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Opinions of Monday, 23 May 2011

Columnist: Aidoo, Ato

A Capsule of Intolerance and Gender Stereotype

By Ato Aidoo

Political intolerance and gender discrimination have increasingly become part of the Ghanaian psyche and represent an intriguing component of the country’s social and political activity.

This is not isolated, because within the purview of every endeavor, many parents perpetuate gender roles with biases If not checked, this can stifle opportunities for women, especially in politics.

Former First Lady, Nana Konadu Agyeman Rawlings’ pre-presidential campaign and the verbal attacks so far received from her own political stable, shows that a sour political combo is in the offing. The issue of gender cannot be de-emphasized in this legitimate craving for power. In about 20 months, Ghanaians go to the poll, and whoever becomes the candidate for the ruling government has a tall political mountain to climb.

The Ghanaian society tends to define feminine and masculine roles with a twist of discrimination, while recognizing that the trend is gradually going through some changes. But many questions remain. The society is strictly attached to gender marginalization in favor of men. History beckons us, though this is not to suggest that the same should be replicated in Ghana. However, we cannot ignore the fact that women participation in higher political office is becoming a norm in many parts of the world where hitherto societal values were entrenched in gender biases. Political competition is not always about winning; sometimes it challenges the status-quo, and sets the tone for diverse involvement and acceptability.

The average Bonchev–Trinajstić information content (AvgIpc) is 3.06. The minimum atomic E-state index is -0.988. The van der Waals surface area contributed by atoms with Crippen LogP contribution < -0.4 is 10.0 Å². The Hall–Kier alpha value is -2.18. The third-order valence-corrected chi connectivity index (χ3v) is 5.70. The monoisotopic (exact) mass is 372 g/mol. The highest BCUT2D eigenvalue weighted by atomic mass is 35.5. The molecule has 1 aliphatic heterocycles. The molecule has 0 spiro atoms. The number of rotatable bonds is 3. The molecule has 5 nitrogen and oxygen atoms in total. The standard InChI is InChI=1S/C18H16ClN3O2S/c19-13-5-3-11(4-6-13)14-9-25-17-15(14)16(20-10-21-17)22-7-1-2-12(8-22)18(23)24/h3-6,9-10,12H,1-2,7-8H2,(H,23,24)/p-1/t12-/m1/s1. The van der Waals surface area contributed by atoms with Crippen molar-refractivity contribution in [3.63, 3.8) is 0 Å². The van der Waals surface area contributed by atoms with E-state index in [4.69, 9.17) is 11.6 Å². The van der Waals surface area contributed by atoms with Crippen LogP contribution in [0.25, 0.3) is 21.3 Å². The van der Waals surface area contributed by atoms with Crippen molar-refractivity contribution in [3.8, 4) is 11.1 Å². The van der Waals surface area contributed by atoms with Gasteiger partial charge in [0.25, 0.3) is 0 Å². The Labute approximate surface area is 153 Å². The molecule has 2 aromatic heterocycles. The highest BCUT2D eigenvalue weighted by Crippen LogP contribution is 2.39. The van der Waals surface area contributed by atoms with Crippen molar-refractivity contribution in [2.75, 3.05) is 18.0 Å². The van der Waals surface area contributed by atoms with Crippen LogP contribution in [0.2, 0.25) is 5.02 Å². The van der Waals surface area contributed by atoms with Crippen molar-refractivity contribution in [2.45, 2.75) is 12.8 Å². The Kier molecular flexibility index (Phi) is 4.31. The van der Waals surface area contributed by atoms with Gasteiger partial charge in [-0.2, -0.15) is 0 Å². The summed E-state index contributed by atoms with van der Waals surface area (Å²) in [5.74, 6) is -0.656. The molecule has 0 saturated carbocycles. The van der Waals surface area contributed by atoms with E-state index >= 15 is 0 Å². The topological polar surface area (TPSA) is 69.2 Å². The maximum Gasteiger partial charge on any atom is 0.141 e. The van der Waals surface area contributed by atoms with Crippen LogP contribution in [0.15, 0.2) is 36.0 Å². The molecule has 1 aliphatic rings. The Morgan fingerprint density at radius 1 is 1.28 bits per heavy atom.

And no individual’s quest for political power should be intentionally curtailed. We should not allow the transformation of biological sexuality into specified products of human activity. If this perception does not change, men would continue to feel superior in Ghanaian politics. Pundits are free to delve into the merits and demerits of Nana Konadu Agyeman Rawlings’ political appetite, but it is obvious gender and prejudice play a part in all the noises.

Gender stereotypes as they relate to politics are man-made, designed specifically to satisfy the dictates of cowards. In this instance, the ruling political party in Ghana has been unfair to Nana Konadu Agyeman Rawlings in what appears to be a proscription of “persona non grata”. It is clear the decision to challenge an incumbent has been another source of worry as a political party’s own hypocrisy drains it.Gender preconceptions are wrong; they promote categorization, and identity sampling. The problem is so deafening that the educated who should even know better struggle with the inadequacies of misplaced reasoning based on political expediency and chauvinism.

The accusations, counter-accusations, innuendoes, and insults emanating from the ruling political party in Ghana lack politeness. Indisputably, it fuels another perception, that politics in Ghana is submerged in misogyny, “lookism”, and unfriendly competition.

This is why we should remind ourselves that modern politics bear a special responsibility to ensure fairness which, indeed, is the best thing to give to an opponent.

Source: Aidoo, Ato, Evans, GA.